In Malawi, one of A Million Miracles


Sightsavers Event

Honorary President of Sightsavers’ U.S.-based Board of Directors Adrian Poffley, center, speaking before gathered attendees at the Helen Mills event space in Chelsea. Photo: M. Chadwick Shank.

Winesi March, a 69-year-old farmer in Malawi who has been visually impaired for more than 12 years and completely blind for the past two due to advanced-stage cataracts, lay on the operating table as the surgical team prepped him for a procedure that was being broadcast halfway around the globe.

Sightsavers International, a nonprofit charitable organization that seeks to reduce avoidable blindness and increase access to eye care in developing countries, broadcast the surgery at an event on Oct. 9 in Chelsea. The 25 attendees, who included private donors and partner organization members, were celebrating the official launch of Sightsavers’ A Million Miracles campaign, which aims to provide eye care services to one million blind people around the world in three years.

“Winesi March’s surgery is but the first of one million planned surgeries,” said Dr. Imran Khan, an optometrist who serves as the program development advisor for Sightsavers.

On the broadcast, Malawi-based surgeon Gerald Msukwa applied a local anesthetic to March’s eyes and made a four to five millimeter incision on each eye’s lens before removing the hardened cataracts, a procedure that took less than ten minutes. Msukwa is an ophthalmologist at the Queen Elizabeth Central Hospital in Blantyre, Malawi, the largest referral hospital managed by Malawi’s Ministry of Health. He is one of six practicing ophthalmologists in Malawi, a country of over 12 million.

March has a wife, Namaleta, and 13 children. Their village, where he works as a farmer, is in a remote location on the Zambian border, which limits his employment choices. As March prepared for his surgery, he said, in translation, that “[his] worry is that once the maize I have runs out I will no longer be able to support my family.” Khan said he hoped that restoring March’s vision would give him a better chance at finding work as well as acceptance by his community.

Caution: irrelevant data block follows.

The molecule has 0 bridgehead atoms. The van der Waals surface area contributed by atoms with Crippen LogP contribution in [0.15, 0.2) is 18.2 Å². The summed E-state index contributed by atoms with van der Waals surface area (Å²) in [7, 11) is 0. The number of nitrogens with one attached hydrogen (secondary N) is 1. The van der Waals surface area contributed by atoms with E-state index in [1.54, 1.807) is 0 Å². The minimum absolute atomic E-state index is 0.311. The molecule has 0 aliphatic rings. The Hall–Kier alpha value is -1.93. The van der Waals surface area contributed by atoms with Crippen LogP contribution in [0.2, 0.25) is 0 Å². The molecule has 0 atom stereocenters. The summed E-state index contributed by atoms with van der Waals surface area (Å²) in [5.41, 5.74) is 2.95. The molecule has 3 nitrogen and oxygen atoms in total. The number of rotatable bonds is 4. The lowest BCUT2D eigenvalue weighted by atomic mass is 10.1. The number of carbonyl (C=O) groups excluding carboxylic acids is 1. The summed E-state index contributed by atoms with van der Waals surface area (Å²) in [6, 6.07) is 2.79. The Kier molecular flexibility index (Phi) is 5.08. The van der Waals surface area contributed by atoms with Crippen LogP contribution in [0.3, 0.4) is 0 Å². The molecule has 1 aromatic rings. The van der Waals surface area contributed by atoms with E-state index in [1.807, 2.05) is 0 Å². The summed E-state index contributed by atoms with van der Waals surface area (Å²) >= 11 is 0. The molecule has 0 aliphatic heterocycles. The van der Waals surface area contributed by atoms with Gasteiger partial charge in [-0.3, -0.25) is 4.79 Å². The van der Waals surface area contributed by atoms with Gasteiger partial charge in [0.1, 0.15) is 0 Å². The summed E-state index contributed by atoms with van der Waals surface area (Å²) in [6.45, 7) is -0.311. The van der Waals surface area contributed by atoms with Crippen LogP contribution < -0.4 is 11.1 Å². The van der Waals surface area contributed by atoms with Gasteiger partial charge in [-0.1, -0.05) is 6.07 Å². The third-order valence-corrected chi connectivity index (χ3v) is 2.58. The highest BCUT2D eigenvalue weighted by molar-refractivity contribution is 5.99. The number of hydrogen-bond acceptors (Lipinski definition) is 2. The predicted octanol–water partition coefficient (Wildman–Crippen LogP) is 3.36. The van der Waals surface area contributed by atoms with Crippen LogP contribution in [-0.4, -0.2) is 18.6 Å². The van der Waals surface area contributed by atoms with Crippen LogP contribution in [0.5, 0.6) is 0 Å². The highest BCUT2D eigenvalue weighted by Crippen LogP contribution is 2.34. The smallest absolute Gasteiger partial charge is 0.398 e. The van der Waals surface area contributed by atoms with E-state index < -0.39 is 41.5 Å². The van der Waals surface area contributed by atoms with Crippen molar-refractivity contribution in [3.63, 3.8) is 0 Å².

Sightsavers Development Manager Molly Morrison said the A Million Miracles campaign is the most ambitious undertaking by the organization so far. Each surgery costs an estimated $50, so the organization needs to raise $50 million to reach its goal. According to the organization’s financial records, it spent $301 million on its charitable activities last year, including almost 300,000 general eye operations. Its new campaign would be a significant ramp-up to those efforts.

The World Health Organization estimates that  285 million people are visually impaired worldwide and 39 million people are blind. Ninety percent of those who are visually impaired live in developing countries. Cataracts, the clouding of the eye’s natural lens, often caused by exposure to sunlight and poor nutrition, is the leading cause of blindness; in Malawi, more than 50 percent of blindness stems from cataracts and is treatable. Some of Sightsavers’ strategies, which the organization has already started, involve training primary eye care workers in Africa and equipping local hospitals with modern medical and surgical equipment. “Sightsavers seeks to build healthcare infrastructure that is self-sustaining,” said Morrison.

Sightsavers’ Honorary Board of Directors President Adrian Poffley, chief administrative officer at the World Bank’s Sustainable Development Network, said that Sightsavers has partnered with other nonprofit charitable organizations like Helen Keller International, the World Health Organization, and biopharmaceutical companies like Pfizer and Merck & Co. to help support its work. Before performing the surgery, Dr. Msukwa said, “the only way to combat blindness is through partnerships.” Morrison agreed: “The eye sector for development is very collaborative.”

Attendees at the event stood and cheerfully applauded as Msukwa removed March’s bandages in a live broadcast at the event. Taking in the sight of Namaleta and his 18-month-old grandson, Lucas, produced heartfelt laughter from March, who then engaged in celebratory dancing and singing with his family.